Work to shore up the fire-ravaged Notre-Dame cathedral in Paris was halted Thursday to stop workers being exposed to hazardous levels of lead hours after two nearby schools were also closed because of contamination fears.
Environmental groups warned soon after the disaster in April that hundreds of tonnes of lead in the historic church’s roof had gone up in flames, endangering the health of people who live and work nearby.
Last week authorities insisted that lead contamination from the blaze posed no danger following a media report alleging that they had covered up pollution levels in local schools.
But the top government official in the Paris region ordered work on the gutted monument to stop Thursday, saying that anti-contamination measures were not tight enough and “not being sufficiently applied”.
Prefect Michel Cadot told reporters that the site at the heart of the French capital could be closed for up to a week until new safety measures are put in place.
He said that even though health and safety inspectors gave prior warning about their visits, they found safety rules were not being “systematically applied”.
Cadot said strict controls should have been in place in the heavily contaminated interior of the cathedral, as well as the exits and surrounding area, which has been sealed off since the fire.
Inhaling or ingesting lead can lead to a range of health problems, including damage to the nervous and reproductive system, with children particularly vulnerable.
Contaminated schools shut
Paris city hall closed a nursery and primary school—which were jointly hosting a holiday club for 180 children in Paris’s 6th district—”as a precautionary measure” after tests revealed high levels of lead in their shared playground, a municipal spokesperson told AFP.
Officials ordered a “deep clean” of schools near Notre-Dame last week, with walls and furniture to be wiped and playgrounds hosed down over the summer holidays.
French investigative website Mediapart said that high levels of lead had been detected in schools and creches surrounding Notre-Dame.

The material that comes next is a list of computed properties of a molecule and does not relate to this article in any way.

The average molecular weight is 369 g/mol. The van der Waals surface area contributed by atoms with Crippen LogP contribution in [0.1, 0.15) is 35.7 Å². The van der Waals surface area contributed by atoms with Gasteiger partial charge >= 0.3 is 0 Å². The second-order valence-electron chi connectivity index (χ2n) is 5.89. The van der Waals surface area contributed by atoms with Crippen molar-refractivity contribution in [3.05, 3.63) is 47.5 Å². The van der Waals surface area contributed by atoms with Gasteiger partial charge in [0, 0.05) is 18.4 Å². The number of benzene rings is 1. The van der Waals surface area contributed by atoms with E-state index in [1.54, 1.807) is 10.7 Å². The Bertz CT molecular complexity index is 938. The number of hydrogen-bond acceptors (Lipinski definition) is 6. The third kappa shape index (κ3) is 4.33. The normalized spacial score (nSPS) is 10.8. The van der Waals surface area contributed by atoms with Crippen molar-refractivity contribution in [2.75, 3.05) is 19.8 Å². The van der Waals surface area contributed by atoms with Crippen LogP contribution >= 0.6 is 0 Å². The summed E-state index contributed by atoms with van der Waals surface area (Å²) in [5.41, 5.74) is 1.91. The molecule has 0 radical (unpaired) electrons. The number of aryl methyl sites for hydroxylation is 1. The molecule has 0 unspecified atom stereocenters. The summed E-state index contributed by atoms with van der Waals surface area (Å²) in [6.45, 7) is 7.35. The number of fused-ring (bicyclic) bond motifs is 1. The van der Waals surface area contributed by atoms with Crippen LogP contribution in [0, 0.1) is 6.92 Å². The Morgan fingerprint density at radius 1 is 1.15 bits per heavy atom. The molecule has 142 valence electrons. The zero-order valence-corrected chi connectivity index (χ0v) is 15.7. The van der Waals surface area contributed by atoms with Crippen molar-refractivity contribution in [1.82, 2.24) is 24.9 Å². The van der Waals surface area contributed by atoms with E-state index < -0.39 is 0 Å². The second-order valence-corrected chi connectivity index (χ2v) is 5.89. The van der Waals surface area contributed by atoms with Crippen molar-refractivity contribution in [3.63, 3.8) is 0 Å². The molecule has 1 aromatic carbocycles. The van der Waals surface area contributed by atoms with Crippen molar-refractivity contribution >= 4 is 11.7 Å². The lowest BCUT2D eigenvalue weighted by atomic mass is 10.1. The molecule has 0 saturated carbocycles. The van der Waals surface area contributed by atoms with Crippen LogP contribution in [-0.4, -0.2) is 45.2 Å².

Mediapart said that the authorities had waited until a month after the fire before conducting tests in the 10 creches and schools that are within 500 metres (yards) of the monument on the Ile de la Cite island in central Paris.
One test result—in the private Sainte-Catherine primary school—showed 698 microgrammes of lead per square metre, 10 times higher than the 70-microgramme level considered potentially dangerous, it said.
Paris health official Arnaud Gauthier said Thursday that the cleanup was “to reassure that the risk is minimal”, although Deputy Paris Mayor Emmanuel Gregoire insisted it was normal procedure and nothing to do with the fire or lead contamination.
Risk of collapse
Prefect Cadot said that “all precautions must be taken” at the cathedral itself to protect workers shoring up the gutted 850-year-old building, which is still in danger of collapse.
He urged tighter safety regulations and expanded decontamination facilities.
Cadot said the square in front of the cathedral, normally a site for thousands of tourists and pilgrims, would be cleaned with a high-powered system which had been tested on a small area close to church.
Protective nets have been strung around much of the cathedral’s interior to prevent further damage.
“We are not at all in the restoration (phase yet),” Notre-Dame’s chief architect Philippe Villeneuve told AFP last week.
“We are still in the urgent securing” of the building, he said.
Indeed the risk of collapse is still so great that only remote-controlled machines are allowed to access some areas.
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